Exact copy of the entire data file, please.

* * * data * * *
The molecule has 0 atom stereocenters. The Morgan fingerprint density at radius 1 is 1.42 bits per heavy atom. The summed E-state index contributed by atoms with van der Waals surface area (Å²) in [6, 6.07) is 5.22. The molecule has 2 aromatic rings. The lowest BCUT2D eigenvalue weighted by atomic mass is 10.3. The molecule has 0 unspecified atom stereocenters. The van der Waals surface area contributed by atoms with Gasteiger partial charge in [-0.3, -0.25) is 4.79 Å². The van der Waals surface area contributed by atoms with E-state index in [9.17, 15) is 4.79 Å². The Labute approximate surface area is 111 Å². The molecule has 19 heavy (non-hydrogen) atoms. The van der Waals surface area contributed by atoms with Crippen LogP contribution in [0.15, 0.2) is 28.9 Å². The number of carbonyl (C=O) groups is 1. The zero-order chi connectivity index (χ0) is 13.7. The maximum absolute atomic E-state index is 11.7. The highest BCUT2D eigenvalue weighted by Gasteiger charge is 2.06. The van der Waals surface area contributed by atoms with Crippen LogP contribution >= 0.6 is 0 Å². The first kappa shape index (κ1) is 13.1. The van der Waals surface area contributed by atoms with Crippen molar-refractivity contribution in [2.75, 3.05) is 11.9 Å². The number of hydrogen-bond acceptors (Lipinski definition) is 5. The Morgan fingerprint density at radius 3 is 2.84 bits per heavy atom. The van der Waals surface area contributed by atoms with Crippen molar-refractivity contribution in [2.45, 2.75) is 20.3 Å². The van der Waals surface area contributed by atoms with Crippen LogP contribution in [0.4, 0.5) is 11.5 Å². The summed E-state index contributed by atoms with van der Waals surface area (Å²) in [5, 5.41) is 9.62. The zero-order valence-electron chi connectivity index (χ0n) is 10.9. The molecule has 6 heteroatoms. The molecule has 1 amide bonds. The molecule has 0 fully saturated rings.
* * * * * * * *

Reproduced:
The molecule has 0 atom stereocenters. The Morgan fingerprint density at radius 1 is 1.42 bits per heavy atom. The summed E-state index contributed by atoms with van der Waals surface area (Å²) in [6, 6.07) is 5.22. The molecule has 2 aromatic rings. The lowest BCUT2D eigenvalue weighted by atomic mass is 10.3. The molecule has 0 unspecified atom stereocenters. The van der Waals surface area contributed by atoms with Gasteiger partial charge in [-0.3, -0.25) is 4.79 Å². The van der Waals surface area contributed by atoms with E-state index in [9.17, 15) is 4.79 Å². The Labute approximate surface area is 111 Å². The molecule has 19 heavy (non-hydrogen) atoms. The van der Waals surface area contributed by atoms with Crippen LogP contribution in [0.15, 0.2) is 28.9 Å². The number of carbonyl (C=O) groups is 1. The zero-order chi connectivity index (χ0) is 13.7. The maximum absolute atomic E-state index is 11.7. The highest BCUT2D eigenvalue weighted by Gasteiger charge is 2.06. The van der Waals surface area contributed by atoms with Crippen LogP contribution >= 0.6 is 0 Å². The first kappa shape index (κ1) is 13.1. The van der Waals surface area contributed by atoms with Crippen molar-refractivity contribution in [2.75, 3.05) is 11.9 Å². The number of hydrogen-bond acceptors (Lipinski definition) is 5. The Morgan fingerprint density at radius 3 is 2.84 bits per heavy atom. The van der Waals surface area contributed by atoms with Crippen molar-refractivity contribution in [2.45, 2.75) is 20.3 Å². The van der Waals surface area contributed by atoms with Crippen LogP contribution in [0.4, 0.5) is 11.5 Å². The summed E-state index contributed by atoms with van der Waals surface area (Å²) in [5, 5.41) is 9.62. The zero-order valence-electron chi connectivity index (χ0n) is 10.9. The molecule has 6 heteroatoms. The molecule has 1 amide bonds. The molecule has 0 fully saturated rings.